On 1 July, Link set in motion the first of four years of cuts to the interchange fee for cash machines. The reduction of 5% per year will see interchange fees fall from 25p to 20p in 2021.
Link, which operates on behalf of the big banks, is taking this action to try and reduce the total number of cash machines in operation, but has claimed that this won’t affect those in rural or isolated areas due to their ‘Financial Incentive Programme’. So, what is the real impact of
Retailers are telling us that when Link’s plans were announced, they started to think more carefully about whether or not they would be able to continue offering a cash machine in their store. While a reduction of 1.25p per transaction per year doesn’t sound like a lot on paper, it can absolutely make the difference between a cash machine being profitable and being unviable. For retailers that offer these machines at the front of their store, or through the wall, there is also the massive cost of business rates which can often be more expensive than the rates bill for the entire rest of the store.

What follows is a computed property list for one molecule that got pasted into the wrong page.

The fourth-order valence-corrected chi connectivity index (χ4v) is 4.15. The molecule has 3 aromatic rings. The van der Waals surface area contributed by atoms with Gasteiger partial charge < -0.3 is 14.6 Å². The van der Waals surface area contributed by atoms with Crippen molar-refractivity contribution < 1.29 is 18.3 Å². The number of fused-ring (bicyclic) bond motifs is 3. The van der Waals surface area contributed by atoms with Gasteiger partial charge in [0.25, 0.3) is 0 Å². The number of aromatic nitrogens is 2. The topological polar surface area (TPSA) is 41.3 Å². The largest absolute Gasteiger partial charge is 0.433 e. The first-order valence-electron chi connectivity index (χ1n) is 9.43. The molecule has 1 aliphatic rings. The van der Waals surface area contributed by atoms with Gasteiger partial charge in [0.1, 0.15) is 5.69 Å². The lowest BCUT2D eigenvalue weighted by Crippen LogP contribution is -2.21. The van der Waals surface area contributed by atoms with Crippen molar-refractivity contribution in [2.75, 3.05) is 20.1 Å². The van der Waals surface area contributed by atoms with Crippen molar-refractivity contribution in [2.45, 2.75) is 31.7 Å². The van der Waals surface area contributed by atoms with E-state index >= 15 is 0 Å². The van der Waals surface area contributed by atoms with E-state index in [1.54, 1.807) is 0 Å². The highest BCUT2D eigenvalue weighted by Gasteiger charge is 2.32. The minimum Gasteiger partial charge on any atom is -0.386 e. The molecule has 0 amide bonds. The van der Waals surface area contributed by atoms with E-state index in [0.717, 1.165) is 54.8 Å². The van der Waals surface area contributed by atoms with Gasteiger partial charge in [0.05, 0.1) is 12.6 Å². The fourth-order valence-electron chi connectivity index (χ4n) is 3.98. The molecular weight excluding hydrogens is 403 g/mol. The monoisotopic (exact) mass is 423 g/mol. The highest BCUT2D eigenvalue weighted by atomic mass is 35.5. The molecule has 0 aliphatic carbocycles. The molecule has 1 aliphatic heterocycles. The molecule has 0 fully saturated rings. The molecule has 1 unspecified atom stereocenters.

What is the real impact of Link’s move?
Access to cash is essential for customers of convenience stores. It helps to circulate cash in the local economy with market traders and other small businesses that aren’t set up to take card payments, and enables the 2.7m people who rely on cash for all of their payments to have access to their money. The net result of Link’s decision is that cash machines are already being removed from stores in both urban and rural areas, which will be to the detriment of local people and businesses. We don’t believe that the ‘Financial Inclusion Programme’ is effective, transparent or being used appropriately, and our concerns are shared by Government and other organisations like Which?
and the FSB.
If Link’s cut to interchange fees has led to you having to remove your cash machine, we want to hear from you. Email email@example.com, as it will help us in making the case to the Payment Systems Regulator that they need to intervene.